A 2017 Gartner report theorizes that although AI could realistically eliminate approximately 1.8 million jobs, it will also create 2.3 million different jobs, thus becoming a ‘’net job creator” as soon as 2020. Peter Sondergaard, head researcher at the company, predicts AI will augment workers’ abilities, helping us perform more smartly, efficiently and productively. It goes without saying that, to stay competitive and relevant, the workforce will need to get retrained and re-qualified in the new skills required to work along AI.

Myth #2: AI can mutate and take over the world

Among some of the most common AI-based fears sit the uncertainty around humanity’s ability to fully control machine-led intellect, when it’s left to develop on its own accord, or how our relationships with AI-based machines could evolve in non-beneficial to us ways.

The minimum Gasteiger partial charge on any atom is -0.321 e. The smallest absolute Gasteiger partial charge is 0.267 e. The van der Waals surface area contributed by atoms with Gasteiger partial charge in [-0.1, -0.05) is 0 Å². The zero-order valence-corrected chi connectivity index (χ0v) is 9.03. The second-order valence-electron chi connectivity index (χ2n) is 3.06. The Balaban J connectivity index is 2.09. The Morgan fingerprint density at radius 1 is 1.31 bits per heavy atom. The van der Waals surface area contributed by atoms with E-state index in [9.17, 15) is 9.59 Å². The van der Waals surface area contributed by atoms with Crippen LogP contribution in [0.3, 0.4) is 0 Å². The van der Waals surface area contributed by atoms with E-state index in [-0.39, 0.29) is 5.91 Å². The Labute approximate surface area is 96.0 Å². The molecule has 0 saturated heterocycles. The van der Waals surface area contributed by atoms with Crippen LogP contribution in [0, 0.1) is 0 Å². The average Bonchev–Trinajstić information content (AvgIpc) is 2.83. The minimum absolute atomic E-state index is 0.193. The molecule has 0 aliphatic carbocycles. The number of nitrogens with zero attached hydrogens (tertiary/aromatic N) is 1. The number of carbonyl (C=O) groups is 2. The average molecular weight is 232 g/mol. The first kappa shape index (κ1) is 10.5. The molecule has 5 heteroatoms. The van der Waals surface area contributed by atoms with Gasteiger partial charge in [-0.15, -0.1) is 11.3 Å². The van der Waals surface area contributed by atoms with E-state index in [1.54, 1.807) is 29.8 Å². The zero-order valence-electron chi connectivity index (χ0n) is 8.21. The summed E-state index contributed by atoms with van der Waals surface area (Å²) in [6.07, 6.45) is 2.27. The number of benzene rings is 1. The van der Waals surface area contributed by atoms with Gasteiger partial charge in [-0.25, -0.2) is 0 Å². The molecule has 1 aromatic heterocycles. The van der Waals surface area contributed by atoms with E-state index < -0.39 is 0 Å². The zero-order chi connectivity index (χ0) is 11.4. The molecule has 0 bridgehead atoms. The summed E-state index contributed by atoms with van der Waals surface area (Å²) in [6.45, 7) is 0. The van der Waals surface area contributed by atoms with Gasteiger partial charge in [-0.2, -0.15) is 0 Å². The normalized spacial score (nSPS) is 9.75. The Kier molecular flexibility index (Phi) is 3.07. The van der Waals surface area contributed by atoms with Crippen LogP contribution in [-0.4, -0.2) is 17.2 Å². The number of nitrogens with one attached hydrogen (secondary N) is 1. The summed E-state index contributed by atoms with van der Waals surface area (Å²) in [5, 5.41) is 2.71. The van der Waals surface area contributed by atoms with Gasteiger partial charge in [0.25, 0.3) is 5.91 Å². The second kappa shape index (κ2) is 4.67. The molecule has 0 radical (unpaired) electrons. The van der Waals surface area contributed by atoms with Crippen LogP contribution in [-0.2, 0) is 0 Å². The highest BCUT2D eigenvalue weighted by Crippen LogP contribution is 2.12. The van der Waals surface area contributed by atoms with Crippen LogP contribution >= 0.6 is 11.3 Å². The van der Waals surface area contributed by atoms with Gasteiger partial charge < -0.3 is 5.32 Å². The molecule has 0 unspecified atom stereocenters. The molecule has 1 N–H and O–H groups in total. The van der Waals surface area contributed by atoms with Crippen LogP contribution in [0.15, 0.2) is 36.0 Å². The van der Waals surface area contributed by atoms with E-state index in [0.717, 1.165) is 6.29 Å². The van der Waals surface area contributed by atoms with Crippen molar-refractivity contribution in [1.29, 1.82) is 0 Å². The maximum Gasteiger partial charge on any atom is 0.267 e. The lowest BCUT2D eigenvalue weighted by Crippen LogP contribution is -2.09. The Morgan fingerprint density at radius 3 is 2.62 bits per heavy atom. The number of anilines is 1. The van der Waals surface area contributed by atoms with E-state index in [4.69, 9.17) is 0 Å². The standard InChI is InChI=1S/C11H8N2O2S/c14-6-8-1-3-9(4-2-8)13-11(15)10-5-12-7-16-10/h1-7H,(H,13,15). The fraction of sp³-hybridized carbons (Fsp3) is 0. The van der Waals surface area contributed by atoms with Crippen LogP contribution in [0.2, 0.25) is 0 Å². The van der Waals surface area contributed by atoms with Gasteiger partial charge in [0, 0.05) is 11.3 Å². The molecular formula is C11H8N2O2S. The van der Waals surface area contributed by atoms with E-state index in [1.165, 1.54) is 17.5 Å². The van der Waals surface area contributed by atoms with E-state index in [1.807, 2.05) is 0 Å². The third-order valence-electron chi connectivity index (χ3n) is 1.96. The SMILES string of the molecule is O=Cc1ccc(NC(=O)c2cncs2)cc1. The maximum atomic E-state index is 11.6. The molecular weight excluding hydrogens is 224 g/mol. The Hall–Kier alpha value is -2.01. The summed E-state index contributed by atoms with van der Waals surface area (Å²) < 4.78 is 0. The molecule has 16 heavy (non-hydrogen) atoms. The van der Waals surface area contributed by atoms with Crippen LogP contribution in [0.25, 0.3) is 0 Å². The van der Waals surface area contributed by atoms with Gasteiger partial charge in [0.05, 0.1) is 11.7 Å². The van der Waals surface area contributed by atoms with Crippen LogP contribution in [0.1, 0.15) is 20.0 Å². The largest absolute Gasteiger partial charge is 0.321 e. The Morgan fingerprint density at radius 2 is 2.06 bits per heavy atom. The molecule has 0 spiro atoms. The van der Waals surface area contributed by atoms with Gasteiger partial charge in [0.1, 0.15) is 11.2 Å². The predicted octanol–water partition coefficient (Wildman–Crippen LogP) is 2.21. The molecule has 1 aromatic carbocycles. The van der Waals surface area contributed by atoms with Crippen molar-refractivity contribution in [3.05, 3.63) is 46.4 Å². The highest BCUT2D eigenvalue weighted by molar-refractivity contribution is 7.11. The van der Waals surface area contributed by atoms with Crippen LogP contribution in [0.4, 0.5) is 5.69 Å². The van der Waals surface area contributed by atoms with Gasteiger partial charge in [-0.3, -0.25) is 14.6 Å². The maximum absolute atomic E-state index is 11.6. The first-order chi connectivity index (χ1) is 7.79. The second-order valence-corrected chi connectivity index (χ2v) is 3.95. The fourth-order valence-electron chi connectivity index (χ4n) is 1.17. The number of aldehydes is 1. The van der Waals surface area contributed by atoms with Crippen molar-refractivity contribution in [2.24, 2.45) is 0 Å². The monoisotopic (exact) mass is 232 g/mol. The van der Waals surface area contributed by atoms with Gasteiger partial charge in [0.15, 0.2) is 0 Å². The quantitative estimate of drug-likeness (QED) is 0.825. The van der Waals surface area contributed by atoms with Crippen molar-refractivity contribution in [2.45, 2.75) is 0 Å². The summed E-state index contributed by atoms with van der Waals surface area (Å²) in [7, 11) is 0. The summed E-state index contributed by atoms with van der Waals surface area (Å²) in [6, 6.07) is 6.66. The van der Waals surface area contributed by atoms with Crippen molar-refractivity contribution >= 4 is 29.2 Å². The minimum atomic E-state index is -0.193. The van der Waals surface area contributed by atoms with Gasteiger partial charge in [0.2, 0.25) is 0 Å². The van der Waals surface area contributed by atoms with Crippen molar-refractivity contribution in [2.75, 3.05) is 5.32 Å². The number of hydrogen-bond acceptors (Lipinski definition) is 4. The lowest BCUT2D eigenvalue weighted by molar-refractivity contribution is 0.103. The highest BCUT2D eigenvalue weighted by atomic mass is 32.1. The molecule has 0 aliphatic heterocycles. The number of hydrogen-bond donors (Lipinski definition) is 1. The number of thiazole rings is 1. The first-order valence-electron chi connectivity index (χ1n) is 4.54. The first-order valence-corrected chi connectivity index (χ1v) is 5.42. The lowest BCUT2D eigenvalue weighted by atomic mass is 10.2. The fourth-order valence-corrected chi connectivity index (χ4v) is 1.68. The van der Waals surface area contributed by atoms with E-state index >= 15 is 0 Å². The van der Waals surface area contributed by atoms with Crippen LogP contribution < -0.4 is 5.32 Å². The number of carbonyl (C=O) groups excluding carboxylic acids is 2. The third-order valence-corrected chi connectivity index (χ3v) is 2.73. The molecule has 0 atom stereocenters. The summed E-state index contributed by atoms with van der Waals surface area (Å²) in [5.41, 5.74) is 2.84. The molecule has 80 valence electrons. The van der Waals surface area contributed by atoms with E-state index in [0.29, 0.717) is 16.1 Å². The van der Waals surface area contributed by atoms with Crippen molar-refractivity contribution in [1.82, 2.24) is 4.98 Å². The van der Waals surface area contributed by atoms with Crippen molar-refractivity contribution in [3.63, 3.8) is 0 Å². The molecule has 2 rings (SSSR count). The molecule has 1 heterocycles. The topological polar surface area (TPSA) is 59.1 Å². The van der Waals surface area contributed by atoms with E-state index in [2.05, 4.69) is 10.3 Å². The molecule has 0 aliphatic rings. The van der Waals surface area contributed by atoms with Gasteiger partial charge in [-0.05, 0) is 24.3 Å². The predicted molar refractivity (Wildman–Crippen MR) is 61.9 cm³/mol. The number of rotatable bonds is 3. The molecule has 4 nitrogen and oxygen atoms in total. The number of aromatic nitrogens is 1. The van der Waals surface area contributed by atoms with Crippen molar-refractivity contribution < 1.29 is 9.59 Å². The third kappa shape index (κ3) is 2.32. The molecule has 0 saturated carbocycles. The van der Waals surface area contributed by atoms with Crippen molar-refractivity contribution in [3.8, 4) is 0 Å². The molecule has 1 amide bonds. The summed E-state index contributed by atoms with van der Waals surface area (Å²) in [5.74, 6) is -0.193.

Not long ago, AI-based messenger bots developed their own language in the course of a scientific experiment conducted by Facebook, which was perceived by outsiders as evidence that robotic intelligence is unpredictable and thus, dangerous. When it comes to human – robot relationships, some studies have shown that attachment to robots could affect battlefield outcomes in war zones, or have undesirable effects in care-taking settings where a human becomes physically and/or emotionally dependent on a machine that couldn’t reciprocate such feelings.

Beyond these more innocuous examples, what if AI were allowed to develop its own war strategy, deploying indestructible robots and causing the end of mankind as we know it?  It is clear we must develop strategies for dealing with the less predictable, desirable and positive aspects of incorporating AI into various aspects of previously human-only settings.